Currently, no independent large-scale case-control study has been conducted to evaluate the effect-sizes of these seven SNPs on NPC risk among other ethnic populations. Therefore, we are not able to compare the risk effect of genetic risk score across different ethnic populations. However, it is reasonable that our risk models based on epidemiological risk factors and genetic risk score might need to be carefully refined when trying to apply to other ethnic populations because of different effect-sizes of risk factors for different ethnic populations.

Modelling NPC risk using genetic risk score (susceptibility loci) and well-established risk factors for diverse ethnic populations (i.e., salted fish and preserved vegetable consumption, smoking, family history of NPC) might be of public health significance and is worthy of further investigation.

Whether genetic variants can provide estimates stable enough to be translated into disease prediction on an individual level remains to be seen [33]. In evaluating the performance of breast-cancer risk models, Sholom et al. consider 10 significant common genetic variants. Adding these genetic information to existing risk models, they found, only increases their AUC from 58.0% to 61.8%. This finding indicates that risk analysis based on common variants is not yet able to identify reduced or elevated individual risk in a clinically useful way [17]–a finding echoed by evaluations of risk models for other common disorders [15], [19][21], [34][39].

While such findings may seem discouraging, researchers should not underestimate the potential predictive value of genetic markers. Results from at least one permutation analysis indicated that testing for multiple susceptibility genes simultaneously can give high-to-excellent discriminative accuracy [40]. Risk models for cancer prediction may be made clinically useful with the addition of information on “missing heritability”, i.e., gene-gene interaction and the contribution from causal variants. In addition, to find the best risk prediction model for NPC, other statistical models should be explored. Using various machine learning methods (such as the support-vector machine (SVM), classification and regression tree (CART), random forest (RF), and the neuronal network) to explore different kinds of classifiers, for instance, could help to minimize any possibility of over-fitting.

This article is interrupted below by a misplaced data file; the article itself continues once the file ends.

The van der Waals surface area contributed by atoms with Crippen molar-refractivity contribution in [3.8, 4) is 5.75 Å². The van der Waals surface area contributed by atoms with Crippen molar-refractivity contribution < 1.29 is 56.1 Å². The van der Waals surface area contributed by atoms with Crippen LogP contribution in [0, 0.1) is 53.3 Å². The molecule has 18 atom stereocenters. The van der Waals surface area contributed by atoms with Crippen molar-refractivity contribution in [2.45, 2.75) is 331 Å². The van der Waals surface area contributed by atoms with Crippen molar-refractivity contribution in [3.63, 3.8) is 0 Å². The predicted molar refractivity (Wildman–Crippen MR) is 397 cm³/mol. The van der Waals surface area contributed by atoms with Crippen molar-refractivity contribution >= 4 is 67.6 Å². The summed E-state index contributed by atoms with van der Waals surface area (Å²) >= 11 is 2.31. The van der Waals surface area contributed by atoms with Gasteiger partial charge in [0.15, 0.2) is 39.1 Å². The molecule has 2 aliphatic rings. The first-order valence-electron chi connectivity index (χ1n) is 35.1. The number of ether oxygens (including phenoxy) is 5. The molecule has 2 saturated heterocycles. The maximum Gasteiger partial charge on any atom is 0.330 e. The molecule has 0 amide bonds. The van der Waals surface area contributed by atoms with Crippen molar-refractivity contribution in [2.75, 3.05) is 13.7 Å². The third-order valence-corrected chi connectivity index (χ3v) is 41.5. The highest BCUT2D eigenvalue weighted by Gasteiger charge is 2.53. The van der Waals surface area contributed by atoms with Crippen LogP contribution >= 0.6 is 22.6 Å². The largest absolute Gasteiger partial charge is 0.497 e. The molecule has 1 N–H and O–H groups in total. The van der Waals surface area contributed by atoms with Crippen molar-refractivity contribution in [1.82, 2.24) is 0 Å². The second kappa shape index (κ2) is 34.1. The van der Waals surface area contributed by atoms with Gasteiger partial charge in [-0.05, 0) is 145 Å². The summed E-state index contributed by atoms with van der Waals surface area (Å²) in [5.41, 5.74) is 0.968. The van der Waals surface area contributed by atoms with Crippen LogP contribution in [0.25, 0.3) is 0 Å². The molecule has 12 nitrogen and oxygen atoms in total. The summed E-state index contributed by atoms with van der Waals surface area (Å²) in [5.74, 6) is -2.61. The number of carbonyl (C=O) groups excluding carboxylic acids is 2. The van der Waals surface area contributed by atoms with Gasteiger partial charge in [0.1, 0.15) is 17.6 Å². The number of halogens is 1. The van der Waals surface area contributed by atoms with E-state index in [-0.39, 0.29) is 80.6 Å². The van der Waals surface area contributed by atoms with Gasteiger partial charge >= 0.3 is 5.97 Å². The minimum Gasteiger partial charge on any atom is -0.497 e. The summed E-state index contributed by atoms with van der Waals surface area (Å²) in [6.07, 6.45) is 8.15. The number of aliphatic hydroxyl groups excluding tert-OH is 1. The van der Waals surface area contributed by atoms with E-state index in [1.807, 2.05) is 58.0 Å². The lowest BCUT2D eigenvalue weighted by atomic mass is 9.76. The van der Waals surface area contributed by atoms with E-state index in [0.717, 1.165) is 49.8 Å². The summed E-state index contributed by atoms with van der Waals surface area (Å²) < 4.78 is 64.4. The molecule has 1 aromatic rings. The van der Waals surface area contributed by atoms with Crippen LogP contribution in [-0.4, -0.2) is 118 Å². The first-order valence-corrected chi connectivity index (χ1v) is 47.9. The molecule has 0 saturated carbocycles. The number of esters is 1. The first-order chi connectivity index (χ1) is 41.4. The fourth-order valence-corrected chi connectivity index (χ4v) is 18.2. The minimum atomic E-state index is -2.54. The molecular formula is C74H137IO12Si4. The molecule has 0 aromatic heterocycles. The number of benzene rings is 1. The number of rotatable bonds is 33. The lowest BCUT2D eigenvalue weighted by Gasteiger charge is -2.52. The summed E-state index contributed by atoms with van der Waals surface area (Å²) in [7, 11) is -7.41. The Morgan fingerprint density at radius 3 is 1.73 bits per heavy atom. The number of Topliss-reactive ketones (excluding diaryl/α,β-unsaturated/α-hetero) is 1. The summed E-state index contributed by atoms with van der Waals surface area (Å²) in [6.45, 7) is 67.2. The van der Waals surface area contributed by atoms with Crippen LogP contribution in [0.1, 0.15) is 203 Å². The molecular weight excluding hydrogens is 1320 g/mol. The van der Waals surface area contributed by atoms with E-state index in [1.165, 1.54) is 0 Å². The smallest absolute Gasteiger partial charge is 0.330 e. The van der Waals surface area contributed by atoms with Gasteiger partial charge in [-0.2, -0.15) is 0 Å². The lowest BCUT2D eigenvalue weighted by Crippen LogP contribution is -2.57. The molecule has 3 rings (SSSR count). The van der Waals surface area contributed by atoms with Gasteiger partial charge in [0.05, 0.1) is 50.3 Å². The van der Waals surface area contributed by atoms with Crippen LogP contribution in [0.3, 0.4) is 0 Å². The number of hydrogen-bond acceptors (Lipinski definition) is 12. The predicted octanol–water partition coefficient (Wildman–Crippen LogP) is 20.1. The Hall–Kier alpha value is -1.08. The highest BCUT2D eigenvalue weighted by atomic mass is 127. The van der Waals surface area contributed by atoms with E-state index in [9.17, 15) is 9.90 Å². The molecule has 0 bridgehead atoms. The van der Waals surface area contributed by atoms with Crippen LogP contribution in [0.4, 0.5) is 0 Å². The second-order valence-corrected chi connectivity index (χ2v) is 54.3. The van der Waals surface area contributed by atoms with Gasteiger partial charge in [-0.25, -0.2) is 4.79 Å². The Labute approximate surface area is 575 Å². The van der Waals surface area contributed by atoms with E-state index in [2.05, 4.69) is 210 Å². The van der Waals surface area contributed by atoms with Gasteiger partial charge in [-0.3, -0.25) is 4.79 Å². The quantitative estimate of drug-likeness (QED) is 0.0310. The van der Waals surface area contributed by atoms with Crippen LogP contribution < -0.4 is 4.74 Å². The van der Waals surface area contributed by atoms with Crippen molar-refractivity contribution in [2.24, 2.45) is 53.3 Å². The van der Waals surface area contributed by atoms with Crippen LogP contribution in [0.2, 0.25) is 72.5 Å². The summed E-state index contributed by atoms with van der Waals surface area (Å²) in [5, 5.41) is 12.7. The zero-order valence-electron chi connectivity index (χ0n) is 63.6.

It is important to note that our risk models do not take into account a well-known risk factor for NPC, the presence of EBV antibody titers [5]. This is because while 94.7% of NPC cases in our sample test positive for EBV virus capsid antigen-IgA (VCA/IgA), only 18.2% of our control subjects are EBV positive. In view of this highly skewed distribution, we decided it was more reasonable to include variables other than EBV antibody titers in our NPC risk models. The wisdom of this choice was recently confirmed by results from our Sihui prospective EBV serological screening study [24], in which a model testing for VCA/IgA performed well for NPC prediction in the 3rd year (AUC = 0.807). Over time, however, the predictive power of this model appears to weaken, until after the 8th year, AUC distribution stabilizes at about 0.64. We have also conducted the analyses focusing on the subset of EBV positive populations only. The results suggested that the performance measured by AUC was slightly improved for models based on different predictors in this EBV positive subset compared with that of the full data set (data not shown). However, we would like to interpret the results with caution due to the limitation of small sample size for EBV positive controls (n = 265). It is difficult to get an accurate estimate for the model performance. We concluded that further investigation with large sample size (e.g., large-scale prospective study design) is needed for evaluating the performance of the risk model in EBV positive populations.

Since incorporating genetic variants into an epidemiological model results in higher accuracy and better performance, it may be possible to improve the performance of the EBV model by taking genetic variants into account. Testing for genetic variants has the added value of needing to be measured only once in a lifetime, whereas EBV/IgA titer status is fluctuating and must be retested over time. Using both models together should therefore increase the power for NPC risk prediction.

In sum, this study introduces a new and reasonably reliable model for the prediction of risk for NPC. Its designers hope to refine and test this new model more broadly, in order to make it feasible for future clinical use. While the results presented here are promising, they will need validation in larger samples and a variety of independent populations before the proposed models can be introduced for use in screening programs and counselling procedures. Once the models are fully tested and revised, we hope to implement an epidemiologically based software or web-based service site the public can use to evaluate their own NPC risk by answering a few questions. If a person is willing to donate a small blood sample, we will be able to refine risk estimates based on the inclusive model. If we are successful, these new tools might be used as the basis for a new strategy for the early detection of NPC in endemic areas.

Supporting Information

Table S1.

Predictive strength for models based on different indicators.


Table S2.

The distribution of minor allele frequencies of the seven SNPs in our case/control subjects and other ethnic populations.



We thank Li-Wei Wu, Ning-Hua Wu and Hong Deng for conducting the interviews and Ru-Hua Zhang, Xing-Juan Yu, Zhen-Dong Zhong, Zhe-Yu Hu, Jin-Fen Xu, Xin-Jian Li, Juan Wu, Xiao-Bin Lv and Yi Liang for entering and checking the data.

Author Contributions

Conceived and designed the experiments: HLR WHJ. Performed the experiments: HDQ JXB. Analyzed the data: HLR HDQ FTL. Contributed reagents/materials/analysis tools: WHJ YXZ JXB. Wrote the paper: HLR YYS HDQ WHJ.